Shares of Centerra Gold fell more than 9 percent on Monday on expectations that parent company Cameco Corp was set to sell its 49 percent stake in the gold miner.

However, Cameco denied there were any undisclosed material developments regarding a sale, and said speculation that it had hired investment bankers to draft a deal were wrong.

The big Canadian uranium producer has long planned divest to the Centerra holding, but expectations of an imminent deal picked up after Toronto-based Centerra inked a much-delayed ownership agreement with Kyrgyzstan in April regarding its Kumtor mine, removing a major overhang on the stock.

Speculation heated up further on Sunday, after the Globe and Mail newspaper reported Cameco had hired bankers to go ahead with a public stock sale that could raise more than C$600 million ($555 million).

Centerra's shares fell 65 Canadian cents to C$6.51 on the Toronto Stock Exchange on Monday, before Cameco released its after-market denial.

Contrary to speculation, the company is not working with underwriters to draft a preliminary prospectus, Saskatoon, Saskatchewan-based Cameco said in a statement.

Earlier, Cameco spokesman Lyle Krahn refused to comment on speculation that a deal was imminent, but said Cameco has always intended to sell the shares when management saw an opportunity to get a good price.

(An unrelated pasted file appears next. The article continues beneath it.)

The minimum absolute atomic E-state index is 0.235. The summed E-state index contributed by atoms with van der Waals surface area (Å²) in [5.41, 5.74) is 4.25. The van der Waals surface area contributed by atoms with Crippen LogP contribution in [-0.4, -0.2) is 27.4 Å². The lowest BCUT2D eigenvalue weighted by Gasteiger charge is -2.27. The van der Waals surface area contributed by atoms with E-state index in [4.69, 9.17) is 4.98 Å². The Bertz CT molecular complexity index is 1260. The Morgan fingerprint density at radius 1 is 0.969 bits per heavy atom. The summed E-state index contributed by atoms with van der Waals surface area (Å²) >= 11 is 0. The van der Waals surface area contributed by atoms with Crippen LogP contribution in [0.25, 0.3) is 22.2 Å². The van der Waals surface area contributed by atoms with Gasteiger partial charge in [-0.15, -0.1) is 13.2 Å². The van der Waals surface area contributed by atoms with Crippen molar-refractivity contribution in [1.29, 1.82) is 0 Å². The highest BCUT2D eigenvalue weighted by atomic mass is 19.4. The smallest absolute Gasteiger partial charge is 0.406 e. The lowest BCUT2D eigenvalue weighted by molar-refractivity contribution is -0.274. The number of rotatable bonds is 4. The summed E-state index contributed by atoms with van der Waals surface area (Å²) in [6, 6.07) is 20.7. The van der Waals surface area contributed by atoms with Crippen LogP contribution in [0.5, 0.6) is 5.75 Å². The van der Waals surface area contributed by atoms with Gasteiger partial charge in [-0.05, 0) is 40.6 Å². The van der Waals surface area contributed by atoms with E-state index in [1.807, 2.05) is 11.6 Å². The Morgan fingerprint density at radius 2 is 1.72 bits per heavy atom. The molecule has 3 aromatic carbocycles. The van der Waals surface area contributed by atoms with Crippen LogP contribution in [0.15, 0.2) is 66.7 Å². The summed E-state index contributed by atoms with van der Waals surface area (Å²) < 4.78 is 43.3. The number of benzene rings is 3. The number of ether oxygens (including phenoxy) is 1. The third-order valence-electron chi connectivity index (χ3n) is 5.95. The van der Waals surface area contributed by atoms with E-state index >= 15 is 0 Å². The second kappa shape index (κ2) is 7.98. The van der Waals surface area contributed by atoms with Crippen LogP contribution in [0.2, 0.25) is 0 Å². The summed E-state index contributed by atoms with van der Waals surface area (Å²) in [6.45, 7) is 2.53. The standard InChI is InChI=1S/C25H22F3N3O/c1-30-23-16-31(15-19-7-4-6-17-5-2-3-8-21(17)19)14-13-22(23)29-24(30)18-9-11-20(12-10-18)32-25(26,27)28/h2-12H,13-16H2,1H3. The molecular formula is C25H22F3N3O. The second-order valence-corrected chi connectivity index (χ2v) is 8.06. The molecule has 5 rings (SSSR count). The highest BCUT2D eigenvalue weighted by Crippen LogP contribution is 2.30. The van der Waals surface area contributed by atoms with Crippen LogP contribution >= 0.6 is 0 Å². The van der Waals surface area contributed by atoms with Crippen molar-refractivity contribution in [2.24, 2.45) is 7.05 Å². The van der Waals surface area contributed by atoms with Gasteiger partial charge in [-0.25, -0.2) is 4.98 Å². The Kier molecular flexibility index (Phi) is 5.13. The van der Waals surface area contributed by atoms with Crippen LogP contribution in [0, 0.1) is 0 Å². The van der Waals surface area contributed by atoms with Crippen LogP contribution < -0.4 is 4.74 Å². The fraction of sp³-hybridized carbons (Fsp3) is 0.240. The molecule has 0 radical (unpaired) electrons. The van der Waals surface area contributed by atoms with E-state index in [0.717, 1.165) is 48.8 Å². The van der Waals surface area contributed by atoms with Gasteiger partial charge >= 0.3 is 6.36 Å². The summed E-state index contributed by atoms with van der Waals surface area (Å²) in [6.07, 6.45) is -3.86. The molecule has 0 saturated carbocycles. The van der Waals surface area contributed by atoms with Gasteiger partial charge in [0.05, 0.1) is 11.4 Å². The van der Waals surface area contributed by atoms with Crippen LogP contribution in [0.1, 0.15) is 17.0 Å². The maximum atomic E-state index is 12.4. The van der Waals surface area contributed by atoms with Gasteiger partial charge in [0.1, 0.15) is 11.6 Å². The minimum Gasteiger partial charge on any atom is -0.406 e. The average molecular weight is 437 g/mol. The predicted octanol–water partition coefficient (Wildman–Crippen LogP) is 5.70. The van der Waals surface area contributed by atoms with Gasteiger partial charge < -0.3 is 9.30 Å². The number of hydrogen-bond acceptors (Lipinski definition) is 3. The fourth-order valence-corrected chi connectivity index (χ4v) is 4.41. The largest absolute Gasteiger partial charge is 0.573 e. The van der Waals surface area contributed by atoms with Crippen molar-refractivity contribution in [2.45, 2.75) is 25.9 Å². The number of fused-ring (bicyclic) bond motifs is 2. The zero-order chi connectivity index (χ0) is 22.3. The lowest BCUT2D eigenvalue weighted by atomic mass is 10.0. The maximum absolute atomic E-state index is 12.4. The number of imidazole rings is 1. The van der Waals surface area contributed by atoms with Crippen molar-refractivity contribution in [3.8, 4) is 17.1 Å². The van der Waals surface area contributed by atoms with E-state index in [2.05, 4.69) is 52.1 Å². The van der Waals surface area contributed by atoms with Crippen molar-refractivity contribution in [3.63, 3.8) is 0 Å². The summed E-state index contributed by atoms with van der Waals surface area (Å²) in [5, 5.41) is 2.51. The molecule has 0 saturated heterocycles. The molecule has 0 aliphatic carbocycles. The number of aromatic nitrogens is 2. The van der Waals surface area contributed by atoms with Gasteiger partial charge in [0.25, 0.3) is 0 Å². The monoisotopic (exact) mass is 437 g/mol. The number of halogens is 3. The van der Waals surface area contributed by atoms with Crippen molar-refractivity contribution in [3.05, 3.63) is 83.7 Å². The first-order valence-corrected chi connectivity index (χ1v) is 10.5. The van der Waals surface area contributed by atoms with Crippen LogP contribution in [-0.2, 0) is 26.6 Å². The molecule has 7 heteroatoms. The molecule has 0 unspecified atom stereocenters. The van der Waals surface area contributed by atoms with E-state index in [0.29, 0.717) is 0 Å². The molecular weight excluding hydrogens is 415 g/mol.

Shares of Cameco, which formed Centerra in 2004 as a separate vehicle for its gold assets, fell 8 Canadian cents at C$30.20.

Centerra's stock has underperformed in recent years as the company has struggled to secure an ownership agreement for Kumtor and remove concerns that Kyrgyzstan might nationalize the mine, which is Centerra's main asset.

The April agreement was welcomed by investors, but Centerra almost immediately ran into trouble at its smaller Boroo mine in Mongolia, as workers struck in May, while the country suspended the mine's operating license in June.

The strike has since ended, and the operating license has been restored.

Haytham Hodaly, an analyst at Salman Partners, said the time was right for Cameco to divest the Centerra stake.

Many analysts see gold prices continuing to rise, while stock prices have been rebounding from last year's slump.

I think you get it out now when things are starting to get better, said Hodaly, who rates Centerra shares a top pick.

The market's good with strong gold prices, and the outlook for each of the company's assets is looking better with the resolution of the issues that were outstanding.

Gold XAU= was at $945 an ounce on Monday.

($1=$1.09 Canadian)

(Reporting by Cameron French; editing by Rob Wilson)